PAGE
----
by Robert Boyd
This weekend was busy--a new show at Lawndale, a big show at The Joanna, Art Crawl. I was curious to hear what Houston's artists thought about the potential West Oaks Mall art space. Here is my beer-fogged recollection.
Mark Flood was predictably skeptical. To paraphrase him, he said how can they expect to fill 22 Lawndales with art when they can't even fill one? He basically expressed doubt that Houston's artists and curators could step up, which is a concern that many people have expressed. He suggested that Sharon Engelstein might be able to fill the space with art that didn't get lost. However, despite his skepticism, he seemed willing to entertain the possibility of success, suggesting that if Dia Beacon could do it, maybe we could too.
Daniel Heimbinder came up with an idea for an installation that I frankly considered stealing from him. Air dancers.
Air dancers, aka skydancers, would be used to fill the interior space of the old J.C. Penney's. Hundred of them. The blowers would be so loud, it'd be like being in a jet engine. The spastic air dancers would have such frenetic, jerky motions, they could cause seizures. And as an installation, it would be an apt comment on the space itself, a mall on the desolate retail landscape of Highway 6.
At the Box 13 opening for Dutch Invasion, Paul Middendorf described being contacted by Sharston Plenge--the organizer of the West Oaks Mall art space--and being a bit suspicious at first. He wondered what Plenge, a Californian artist, was doing sniffing around Houston non-profits. (Mark Flood also wondered about the ulterior motive--but to me the ulterior motive is not hidden at all: Pacific Retail Capital Partners wants artists to help increase the visibility and desirability of West Oaks Mall. Their exit strategy is always to sell the property--that's the business they are in.) However, after Middendorf heard a first hand report of the space, he was more open to the possibilities and spoke of a similar large building that was handed over to Portland, Oregon, arts groups for temporary use.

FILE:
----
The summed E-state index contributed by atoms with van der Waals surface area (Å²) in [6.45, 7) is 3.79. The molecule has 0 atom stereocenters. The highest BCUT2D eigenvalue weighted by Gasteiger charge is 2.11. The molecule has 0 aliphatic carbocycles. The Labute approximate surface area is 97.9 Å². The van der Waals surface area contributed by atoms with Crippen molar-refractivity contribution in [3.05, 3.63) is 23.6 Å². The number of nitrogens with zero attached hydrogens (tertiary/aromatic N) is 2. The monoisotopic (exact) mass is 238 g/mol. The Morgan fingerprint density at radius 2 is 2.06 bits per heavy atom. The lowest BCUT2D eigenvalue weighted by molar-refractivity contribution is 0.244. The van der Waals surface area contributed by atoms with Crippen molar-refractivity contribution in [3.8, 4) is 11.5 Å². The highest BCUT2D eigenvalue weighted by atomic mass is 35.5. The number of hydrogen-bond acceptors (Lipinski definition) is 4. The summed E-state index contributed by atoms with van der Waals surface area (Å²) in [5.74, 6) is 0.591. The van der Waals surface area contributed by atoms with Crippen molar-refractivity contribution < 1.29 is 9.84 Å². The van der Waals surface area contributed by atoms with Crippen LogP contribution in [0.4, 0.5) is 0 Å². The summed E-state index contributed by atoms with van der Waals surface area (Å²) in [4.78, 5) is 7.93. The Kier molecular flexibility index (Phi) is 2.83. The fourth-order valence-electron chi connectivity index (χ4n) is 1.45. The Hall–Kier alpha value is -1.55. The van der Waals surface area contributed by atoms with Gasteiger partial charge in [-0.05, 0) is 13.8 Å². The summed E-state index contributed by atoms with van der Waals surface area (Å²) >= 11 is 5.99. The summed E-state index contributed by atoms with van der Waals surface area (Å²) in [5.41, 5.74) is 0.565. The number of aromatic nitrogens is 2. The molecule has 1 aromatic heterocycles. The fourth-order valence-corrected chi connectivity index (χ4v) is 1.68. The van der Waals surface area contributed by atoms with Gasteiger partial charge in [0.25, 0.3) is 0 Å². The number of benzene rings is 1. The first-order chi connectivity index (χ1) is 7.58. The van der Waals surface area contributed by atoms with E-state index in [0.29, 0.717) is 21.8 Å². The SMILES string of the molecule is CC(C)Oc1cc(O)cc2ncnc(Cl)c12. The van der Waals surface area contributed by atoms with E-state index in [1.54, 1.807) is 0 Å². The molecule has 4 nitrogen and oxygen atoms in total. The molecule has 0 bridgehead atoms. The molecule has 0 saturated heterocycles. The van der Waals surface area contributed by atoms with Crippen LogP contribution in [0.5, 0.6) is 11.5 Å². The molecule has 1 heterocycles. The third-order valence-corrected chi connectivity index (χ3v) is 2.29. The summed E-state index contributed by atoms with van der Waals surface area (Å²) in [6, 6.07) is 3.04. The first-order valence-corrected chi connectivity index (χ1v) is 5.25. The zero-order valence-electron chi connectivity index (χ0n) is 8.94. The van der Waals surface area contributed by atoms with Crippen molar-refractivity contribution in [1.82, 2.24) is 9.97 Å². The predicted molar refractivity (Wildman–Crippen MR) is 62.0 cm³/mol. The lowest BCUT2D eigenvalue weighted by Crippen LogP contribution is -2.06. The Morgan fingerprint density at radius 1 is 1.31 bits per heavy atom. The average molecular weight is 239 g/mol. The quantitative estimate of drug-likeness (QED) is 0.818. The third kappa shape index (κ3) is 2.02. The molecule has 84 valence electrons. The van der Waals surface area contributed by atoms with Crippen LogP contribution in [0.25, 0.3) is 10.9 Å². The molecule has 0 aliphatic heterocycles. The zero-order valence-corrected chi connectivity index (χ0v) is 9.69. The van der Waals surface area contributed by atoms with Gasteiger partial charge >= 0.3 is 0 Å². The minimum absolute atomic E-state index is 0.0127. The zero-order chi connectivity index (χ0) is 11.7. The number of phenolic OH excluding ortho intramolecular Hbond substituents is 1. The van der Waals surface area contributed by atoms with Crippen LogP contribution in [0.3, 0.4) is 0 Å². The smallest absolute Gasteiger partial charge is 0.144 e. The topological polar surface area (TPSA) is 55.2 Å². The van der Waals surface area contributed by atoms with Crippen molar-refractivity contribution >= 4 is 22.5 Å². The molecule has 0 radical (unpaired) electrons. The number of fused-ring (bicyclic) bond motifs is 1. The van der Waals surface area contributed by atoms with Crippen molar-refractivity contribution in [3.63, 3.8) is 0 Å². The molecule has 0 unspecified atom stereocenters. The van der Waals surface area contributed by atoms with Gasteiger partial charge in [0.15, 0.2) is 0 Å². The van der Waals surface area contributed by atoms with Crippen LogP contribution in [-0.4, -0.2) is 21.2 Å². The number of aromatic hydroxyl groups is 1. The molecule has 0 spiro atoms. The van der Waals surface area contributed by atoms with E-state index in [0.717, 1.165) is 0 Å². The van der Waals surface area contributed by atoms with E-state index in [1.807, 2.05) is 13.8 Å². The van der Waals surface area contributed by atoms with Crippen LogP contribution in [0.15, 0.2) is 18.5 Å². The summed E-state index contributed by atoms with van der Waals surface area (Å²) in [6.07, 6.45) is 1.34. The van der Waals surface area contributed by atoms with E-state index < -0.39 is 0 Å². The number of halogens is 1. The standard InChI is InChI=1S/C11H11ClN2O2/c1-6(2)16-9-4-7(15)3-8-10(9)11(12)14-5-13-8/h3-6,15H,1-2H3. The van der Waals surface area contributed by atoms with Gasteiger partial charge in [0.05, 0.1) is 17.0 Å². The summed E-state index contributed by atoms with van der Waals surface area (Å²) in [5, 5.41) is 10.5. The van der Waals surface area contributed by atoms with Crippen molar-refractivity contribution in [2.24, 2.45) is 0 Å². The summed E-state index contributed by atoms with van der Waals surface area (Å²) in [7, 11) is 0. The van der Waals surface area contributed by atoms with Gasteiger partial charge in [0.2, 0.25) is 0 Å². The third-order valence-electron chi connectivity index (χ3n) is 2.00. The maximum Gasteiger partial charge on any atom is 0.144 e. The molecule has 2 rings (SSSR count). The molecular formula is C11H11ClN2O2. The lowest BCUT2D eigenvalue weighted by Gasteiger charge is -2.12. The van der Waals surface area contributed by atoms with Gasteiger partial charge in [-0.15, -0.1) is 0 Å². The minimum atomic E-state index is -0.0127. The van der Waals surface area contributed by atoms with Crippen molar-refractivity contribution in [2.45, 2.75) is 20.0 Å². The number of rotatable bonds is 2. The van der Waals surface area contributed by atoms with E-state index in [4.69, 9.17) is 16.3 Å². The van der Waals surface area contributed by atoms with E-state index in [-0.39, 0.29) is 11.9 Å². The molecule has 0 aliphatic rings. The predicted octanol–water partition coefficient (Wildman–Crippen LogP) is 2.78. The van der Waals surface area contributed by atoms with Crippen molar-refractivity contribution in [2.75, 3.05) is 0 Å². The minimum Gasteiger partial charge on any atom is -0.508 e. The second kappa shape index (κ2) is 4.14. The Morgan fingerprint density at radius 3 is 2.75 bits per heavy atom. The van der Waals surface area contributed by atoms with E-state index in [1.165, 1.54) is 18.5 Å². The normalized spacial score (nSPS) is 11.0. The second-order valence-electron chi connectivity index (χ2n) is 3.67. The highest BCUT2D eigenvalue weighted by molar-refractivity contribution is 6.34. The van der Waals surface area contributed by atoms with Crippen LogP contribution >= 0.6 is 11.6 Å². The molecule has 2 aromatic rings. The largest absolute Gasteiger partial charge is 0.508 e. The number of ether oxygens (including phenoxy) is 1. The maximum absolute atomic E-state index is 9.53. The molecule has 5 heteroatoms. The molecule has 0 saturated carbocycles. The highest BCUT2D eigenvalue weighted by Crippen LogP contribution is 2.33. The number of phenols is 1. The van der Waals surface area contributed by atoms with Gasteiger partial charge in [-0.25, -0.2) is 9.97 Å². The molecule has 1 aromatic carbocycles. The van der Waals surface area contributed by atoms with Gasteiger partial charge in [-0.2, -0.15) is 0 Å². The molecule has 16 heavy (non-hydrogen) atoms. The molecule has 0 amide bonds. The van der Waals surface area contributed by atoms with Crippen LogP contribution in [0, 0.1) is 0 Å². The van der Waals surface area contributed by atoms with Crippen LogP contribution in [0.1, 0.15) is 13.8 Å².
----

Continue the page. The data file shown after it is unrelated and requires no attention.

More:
Jonathan Leach instantly honed in on the problem of making effective use of 100,000 square feet. His suggestion? Sound stages for film and video students. Of course sound stages aren't cheap, but with two of the primary expenses--the building itself and the utilities--paid for, any use of the space is already heavily subsidized.
Rachel Hecker focused on practical issues. She said everyone has ideas about the space, so there needs to be a "think tank" or conference where all potential stakeholders get together and thrash out a plan. No one person or art organization can make this happen. Thinking about such a conclave, I can envision it having all the faults of committee-think (lack of boldness, conventionality, compromise that destroys any visionary thinking, sluggishness, jockeying for power, etc.). Making sure that a committee didn't succumb to group-think would be one of the big challenges. Hecker also suggested that the space be split between studio space/residencies and exhibition space. The former would guarantee that the building would be in constant use.
So Pan readers--what do you think should be done with 100,000 square feet of air-conditioned space in West Oaks Mall?